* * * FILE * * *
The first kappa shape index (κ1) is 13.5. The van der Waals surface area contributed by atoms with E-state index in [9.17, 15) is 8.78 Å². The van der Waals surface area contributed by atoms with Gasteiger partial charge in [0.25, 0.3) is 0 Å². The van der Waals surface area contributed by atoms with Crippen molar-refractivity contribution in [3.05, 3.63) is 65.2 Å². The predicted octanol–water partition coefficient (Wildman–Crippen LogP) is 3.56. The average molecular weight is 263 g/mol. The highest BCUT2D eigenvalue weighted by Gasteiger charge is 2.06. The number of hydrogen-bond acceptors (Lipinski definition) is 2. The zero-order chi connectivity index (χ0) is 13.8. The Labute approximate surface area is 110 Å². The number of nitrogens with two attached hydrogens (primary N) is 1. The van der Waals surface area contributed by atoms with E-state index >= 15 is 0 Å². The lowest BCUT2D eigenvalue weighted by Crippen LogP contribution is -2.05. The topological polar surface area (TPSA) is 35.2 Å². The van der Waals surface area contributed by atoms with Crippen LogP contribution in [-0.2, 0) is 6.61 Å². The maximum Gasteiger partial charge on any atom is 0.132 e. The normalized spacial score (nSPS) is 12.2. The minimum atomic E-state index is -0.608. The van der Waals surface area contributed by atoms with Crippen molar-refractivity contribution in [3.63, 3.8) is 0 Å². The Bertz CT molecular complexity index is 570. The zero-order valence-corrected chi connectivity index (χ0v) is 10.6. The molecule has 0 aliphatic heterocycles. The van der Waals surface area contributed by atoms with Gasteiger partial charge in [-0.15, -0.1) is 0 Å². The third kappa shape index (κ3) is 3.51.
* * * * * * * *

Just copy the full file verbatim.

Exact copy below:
The first kappa shape index (κ1) is 13.5. The van der Waals surface area contributed by atoms with E-state index in [9.17, 15) is 8.78 Å². The van der Waals surface area contributed by atoms with Gasteiger partial charge in [0.25, 0.3) is 0 Å². The van der Waals surface area contributed by atoms with Crippen molar-refractivity contribution in [3.05, 3.63) is 65.2 Å². The predicted octanol–water partition coefficient (Wildman–Crippen LogP) is 3.56. The average molecular weight is 263 g/mol. The highest BCUT2D eigenvalue weighted by Gasteiger charge is 2.06. The number of hydrogen-bond acceptors (Lipinski definition) is 2. The zero-order chi connectivity index (χ0) is 13.8. The Labute approximate surface area is 110 Å². The number of nitrogens with two attached hydrogens (primary N) is 1. The van der Waals surface area contributed by atoms with E-state index >= 15 is 0 Å². The lowest BCUT2D eigenvalue weighted by Crippen LogP contribution is -2.05. The topological polar surface area (TPSA) is 35.2 Å². The van der Waals surface area contributed by atoms with Crippen LogP contribution in [-0.2, 0) is 6.61 Å². The maximum Gasteiger partial charge on any atom is 0.132 e. The normalized spacial score (nSPS) is 12.2. The minimum atomic E-state index is -0.608. The van der Waals surface area contributed by atoms with Crippen molar-refractivity contribution in [3.63, 3.8) is 0 Å². The Bertz CT molecular complexity index is 570. The zero-order valence-corrected chi connectivity index (χ0v) is 10.6. The molecule has 0 aliphatic heterocycles. The van der Waals surface area contributed by atoms with Gasteiger partial charge in [-0.15, -0.1) is 0 Å². The third kappa shape index (κ3) is 3.51.